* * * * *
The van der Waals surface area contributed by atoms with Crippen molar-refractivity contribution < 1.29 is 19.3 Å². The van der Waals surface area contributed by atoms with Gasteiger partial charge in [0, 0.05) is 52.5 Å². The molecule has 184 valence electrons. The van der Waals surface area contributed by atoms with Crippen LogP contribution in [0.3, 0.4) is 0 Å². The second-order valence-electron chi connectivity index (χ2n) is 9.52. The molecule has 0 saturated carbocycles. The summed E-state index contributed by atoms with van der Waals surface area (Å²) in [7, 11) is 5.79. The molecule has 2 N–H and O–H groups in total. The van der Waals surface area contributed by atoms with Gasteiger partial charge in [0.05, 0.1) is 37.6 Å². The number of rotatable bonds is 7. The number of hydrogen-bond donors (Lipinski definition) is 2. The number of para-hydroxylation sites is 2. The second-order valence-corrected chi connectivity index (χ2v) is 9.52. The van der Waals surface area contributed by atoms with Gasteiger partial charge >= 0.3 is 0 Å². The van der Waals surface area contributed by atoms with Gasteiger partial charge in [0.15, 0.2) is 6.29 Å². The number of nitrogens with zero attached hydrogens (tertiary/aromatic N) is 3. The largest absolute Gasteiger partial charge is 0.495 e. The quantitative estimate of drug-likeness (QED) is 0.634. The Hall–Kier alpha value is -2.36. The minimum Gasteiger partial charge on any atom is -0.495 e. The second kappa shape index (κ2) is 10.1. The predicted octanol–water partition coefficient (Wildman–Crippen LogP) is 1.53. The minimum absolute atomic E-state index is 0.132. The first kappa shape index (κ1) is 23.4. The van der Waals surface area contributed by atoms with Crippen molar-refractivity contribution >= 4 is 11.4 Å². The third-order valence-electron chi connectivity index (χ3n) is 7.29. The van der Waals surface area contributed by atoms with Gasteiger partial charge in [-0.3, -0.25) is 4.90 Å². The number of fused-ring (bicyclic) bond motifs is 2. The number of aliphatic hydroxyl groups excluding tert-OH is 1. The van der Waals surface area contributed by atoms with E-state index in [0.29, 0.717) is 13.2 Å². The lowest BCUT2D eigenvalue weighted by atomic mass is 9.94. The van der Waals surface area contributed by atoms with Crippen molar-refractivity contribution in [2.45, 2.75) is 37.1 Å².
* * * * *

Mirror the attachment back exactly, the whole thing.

The van der Waals surface area contributed by atoms with Crippen molar-refractivity contribution < 1.29 is 19.3 Å². The van der Waals surface area contributed by atoms with Gasteiger partial charge in [0, 0.05) is 52.5 Å². The molecule has 184 valence electrons. The van der Waals surface area contributed by atoms with Crippen LogP contribution in [0.3, 0.4) is 0 Å². The second-order valence-electron chi connectivity index (χ2n) is 9.52. The molecule has 0 saturated carbocycles. The summed E-state index contributed by atoms with van der Waals surface area (Å²) in [7, 11) is 5.79. The molecule has 2 N–H and O–H groups in total. The van der Waals surface area contributed by atoms with Gasteiger partial charge in [0.05, 0.1) is 37.6 Å². The number of rotatable bonds is 7. The number of hydrogen-bond donors (Lipinski definition) is 2. The number of para-hydroxylation sites is 2. The second-order valence-corrected chi connectivity index (χ2v) is 9.52. The van der Waals surface area contributed by atoms with Gasteiger partial charge >= 0.3 is 0 Å². The van der Waals surface area contributed by atoms with Gasteiger partial charge in [0.15, 0.2) is 6.29 Å². The number of nitrogens with zero attached hydrogens (tertiary/aromatic N) is 3. The largest absolute Gasteiger partial charge is 0.495 e. The quantitative estimate of drug-likeness (QED) is 0.634. The Hall–Kier alpha value is -2.36. The minimum Gasteiger partial charge on any atom is -0.495 e. The second kappa shape index (κ2) is 10.1. The predicted octanol–water partition coefficient (Wildman–Crippen LogP) is 1.53. The minimum absolute atomic E-state index is 0.132. The first kappa shape index (κ1) is 23.4. The van der Waals surface area contributed by atoms with Crippen molar-refractivity contribution >= 4 is 11.4 Å². The third-order valence-electron chi connectivity index (χ3n) is 7.29. The van der Waals surface area contributed by atoms with Gasteiger partial charge in [-0.3, -0.25) is 4.90 Å². The number of fused-ring (bicyclic) bond motifs is 2. The number of aliphatic hydroxyl groups excluding tert-OH is 1. The van der Waals surface area contributed by atoms with E-state index in [0.29, 0.717) is 13.2 Å². The lowest BCUT2D eigenvalue weighted by atomic mass is 9.94. The van der Waals surface area contributed by atoms with Crippen molar-refractivity contribution in [2.45, 2.75) is 37.1 Å².